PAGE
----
We are thinking about remodeling; can we tile our...? That is the question we in the tile business want to hear in remodeling work. The statement is near and dear to the hearts of us all who sell construction products and services. Residential sales of ceramic tile have driven the market higher every year since World War II. Ceramic tile continues its higher percentage of growth against other floor covering products in the United States, and most feel we have a long way to go. With our current housing boom fading somewhat, remodeling continues to hold a substantial (or some would say equal) share of that residential market. Time has shown that when one segment goes down, the other goes up. The skill set for sales and installation of products in renovation projects differ from those needed for new construction. In new construction things are relatively cut and dried as you can visibly see how the floor or wall was constructed and easily select the appropriate materials for the job based on those observations. In remodeling projects, this is not the case. X-ray vision would be most helpful in analyzing the make-up of the structure and successive layers of flooring. Unfortunately, we on planet Earth do not have that option; we have to do it the old fashioned way: search and discover. Equally unfortunate, many do not search and discover, hence the start of profits slipping away due to unforeseen problems.
We will explore some of the more common areas of concern in this article. Manufacturers have come up with a plethora of products to allow successful installation of ceramic tile under a multitude of circumstances however; first and foremost, the structure needs the ability to support the tile installation. In my days of estimating it never ceased to amaze me that very few of my competitors ever looked at what was supporting the floor or examined the structure of the current floor system. That amazement has continued in my current position. One typical type of call we receive time and time again is from an installer where the tile has cracked on a job. When asked what the span of the joist, spacing of the joist and floor panel thickness is you get this big silent pause on the other end of the phone. Usually followed by a "how am I expected to know that?" or an "I don't know, couldn't tell." There is not a floor out there whose make-up can't be determined by some means. Some are more work than other to be sure.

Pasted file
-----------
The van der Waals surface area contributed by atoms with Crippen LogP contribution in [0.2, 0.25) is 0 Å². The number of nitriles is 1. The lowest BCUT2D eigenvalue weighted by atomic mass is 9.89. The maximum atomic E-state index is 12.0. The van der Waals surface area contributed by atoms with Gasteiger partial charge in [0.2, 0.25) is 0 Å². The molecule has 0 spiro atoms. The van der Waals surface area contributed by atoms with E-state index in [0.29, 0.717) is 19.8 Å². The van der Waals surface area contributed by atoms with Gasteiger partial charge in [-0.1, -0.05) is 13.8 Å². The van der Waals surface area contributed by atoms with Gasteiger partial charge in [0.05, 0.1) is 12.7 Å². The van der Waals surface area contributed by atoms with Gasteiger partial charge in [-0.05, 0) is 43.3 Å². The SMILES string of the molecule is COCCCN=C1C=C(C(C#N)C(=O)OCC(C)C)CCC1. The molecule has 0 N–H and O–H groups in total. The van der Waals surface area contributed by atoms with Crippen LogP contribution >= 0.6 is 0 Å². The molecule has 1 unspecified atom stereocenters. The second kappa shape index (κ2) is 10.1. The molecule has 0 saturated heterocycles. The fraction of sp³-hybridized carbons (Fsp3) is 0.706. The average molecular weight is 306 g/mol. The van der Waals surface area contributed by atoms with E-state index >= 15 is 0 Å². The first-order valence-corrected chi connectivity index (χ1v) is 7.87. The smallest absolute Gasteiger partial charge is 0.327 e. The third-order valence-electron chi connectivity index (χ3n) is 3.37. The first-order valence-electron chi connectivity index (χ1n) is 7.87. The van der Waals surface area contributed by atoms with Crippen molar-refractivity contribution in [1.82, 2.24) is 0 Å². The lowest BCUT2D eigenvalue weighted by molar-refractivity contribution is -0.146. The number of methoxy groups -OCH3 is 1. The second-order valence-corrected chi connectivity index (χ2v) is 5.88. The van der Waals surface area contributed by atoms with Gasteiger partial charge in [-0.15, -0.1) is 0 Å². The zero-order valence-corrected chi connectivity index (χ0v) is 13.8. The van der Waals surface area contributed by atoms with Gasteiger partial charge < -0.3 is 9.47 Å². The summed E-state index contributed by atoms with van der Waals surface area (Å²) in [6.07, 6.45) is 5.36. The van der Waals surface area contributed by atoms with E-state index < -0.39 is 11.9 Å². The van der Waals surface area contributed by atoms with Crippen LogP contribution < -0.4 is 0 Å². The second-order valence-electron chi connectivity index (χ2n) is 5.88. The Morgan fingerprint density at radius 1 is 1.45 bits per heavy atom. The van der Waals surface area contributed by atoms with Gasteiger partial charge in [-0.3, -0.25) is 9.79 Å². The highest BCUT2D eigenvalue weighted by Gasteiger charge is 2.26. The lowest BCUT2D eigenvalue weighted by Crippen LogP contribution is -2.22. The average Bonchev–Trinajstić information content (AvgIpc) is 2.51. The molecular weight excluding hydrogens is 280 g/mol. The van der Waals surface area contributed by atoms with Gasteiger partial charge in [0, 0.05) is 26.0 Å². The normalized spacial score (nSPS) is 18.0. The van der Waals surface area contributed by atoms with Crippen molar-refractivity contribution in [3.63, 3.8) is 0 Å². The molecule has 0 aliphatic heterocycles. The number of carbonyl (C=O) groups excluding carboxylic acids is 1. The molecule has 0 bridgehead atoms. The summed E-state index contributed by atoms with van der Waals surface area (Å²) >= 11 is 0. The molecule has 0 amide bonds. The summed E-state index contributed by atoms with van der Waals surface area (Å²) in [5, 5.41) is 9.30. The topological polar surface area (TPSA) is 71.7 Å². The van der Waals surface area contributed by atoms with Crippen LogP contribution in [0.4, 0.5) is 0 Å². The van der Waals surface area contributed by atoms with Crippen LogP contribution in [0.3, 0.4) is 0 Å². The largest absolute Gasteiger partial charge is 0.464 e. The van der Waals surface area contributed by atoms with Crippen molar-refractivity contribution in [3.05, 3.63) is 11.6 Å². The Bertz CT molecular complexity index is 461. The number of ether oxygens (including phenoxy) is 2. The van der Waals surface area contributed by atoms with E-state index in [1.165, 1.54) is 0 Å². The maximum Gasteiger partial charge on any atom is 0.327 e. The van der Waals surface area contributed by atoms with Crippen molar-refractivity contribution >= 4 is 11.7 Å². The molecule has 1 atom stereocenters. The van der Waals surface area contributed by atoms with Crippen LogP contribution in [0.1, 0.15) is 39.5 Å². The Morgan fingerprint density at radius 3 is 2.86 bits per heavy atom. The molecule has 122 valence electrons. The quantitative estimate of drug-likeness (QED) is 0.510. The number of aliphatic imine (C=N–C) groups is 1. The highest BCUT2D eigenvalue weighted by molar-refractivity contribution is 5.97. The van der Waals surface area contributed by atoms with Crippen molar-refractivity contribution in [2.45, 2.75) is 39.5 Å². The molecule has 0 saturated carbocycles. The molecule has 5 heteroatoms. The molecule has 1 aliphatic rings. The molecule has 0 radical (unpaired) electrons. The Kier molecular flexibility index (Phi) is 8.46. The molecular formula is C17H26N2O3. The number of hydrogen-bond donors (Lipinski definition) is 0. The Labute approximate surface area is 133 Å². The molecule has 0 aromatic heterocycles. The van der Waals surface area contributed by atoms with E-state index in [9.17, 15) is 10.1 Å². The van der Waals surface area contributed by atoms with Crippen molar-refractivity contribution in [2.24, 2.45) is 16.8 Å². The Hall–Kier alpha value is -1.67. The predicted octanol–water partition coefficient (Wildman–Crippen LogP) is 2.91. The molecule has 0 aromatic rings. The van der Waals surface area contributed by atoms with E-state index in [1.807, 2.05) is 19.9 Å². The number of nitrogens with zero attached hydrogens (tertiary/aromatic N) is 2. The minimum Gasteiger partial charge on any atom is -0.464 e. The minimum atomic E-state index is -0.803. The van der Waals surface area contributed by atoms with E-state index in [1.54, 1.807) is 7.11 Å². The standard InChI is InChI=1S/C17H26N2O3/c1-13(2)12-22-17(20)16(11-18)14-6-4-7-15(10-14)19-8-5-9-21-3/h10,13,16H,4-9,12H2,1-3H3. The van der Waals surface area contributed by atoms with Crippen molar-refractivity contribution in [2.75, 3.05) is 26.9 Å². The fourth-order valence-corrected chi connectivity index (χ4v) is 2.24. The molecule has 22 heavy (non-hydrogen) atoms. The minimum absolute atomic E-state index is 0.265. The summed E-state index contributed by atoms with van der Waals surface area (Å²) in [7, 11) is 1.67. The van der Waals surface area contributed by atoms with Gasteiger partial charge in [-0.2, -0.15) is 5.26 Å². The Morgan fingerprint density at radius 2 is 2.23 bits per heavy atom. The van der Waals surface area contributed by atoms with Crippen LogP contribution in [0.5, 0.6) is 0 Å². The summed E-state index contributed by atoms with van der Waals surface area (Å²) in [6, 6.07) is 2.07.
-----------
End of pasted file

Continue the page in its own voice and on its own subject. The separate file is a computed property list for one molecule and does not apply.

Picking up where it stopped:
For discovery of subfloor and underlayment(s) thickness, the best place to go is the heat vents; gas lines and refrigerator lines work well too. If worse comes to worst you may even have to drill a hole to determine total thickness, but having to go that far is extremely rare. The minimum thickness for a subfloor panel to receive a backerboard is 5/8-inch for _-inch boards and _-inch for 5/16-inch or _-inch boards under industry standards. Membrane systems typically require _-inch subfloor on 16-inch centers but requirements vary by manufacturer for 19.2- and 24-inch centers. Subfloor panels should be tongue and groove. If they are not, which is not uncommon in some areas, the seams must be blocked between the joists. Quite often in remodeling we discover multiple layers of underlayment and flooring material. While it is obvious that we would remove any carpet, what do we do about layers of vinyl or hardwood? What if there is pressboard on the floor or two layers of _-inch luan and sheet vinyl? This is where experience comes into play. There are always going to be judgment calls to make on renovation projects and these can be tough areas to call. The world is full of opinions on going over existing floor materials. Different systems come with different risks. We have now reached a point in the sale where the manufacturer wants to sell a product, the distributor or store wants to sell it for them, the installer wants a job, and the customer wants a floor. The decisions made here will have a great impact on cost. Removal of existing underlayment panels of floor covering materials is going to affect cost, there may be environmental concerns, and the final price is totally dependent on the direction the installation takes from this point. There is no clear right and wrong in many instances, it truly becomes your perception of risk. So let's take a look at some "what if'" situations.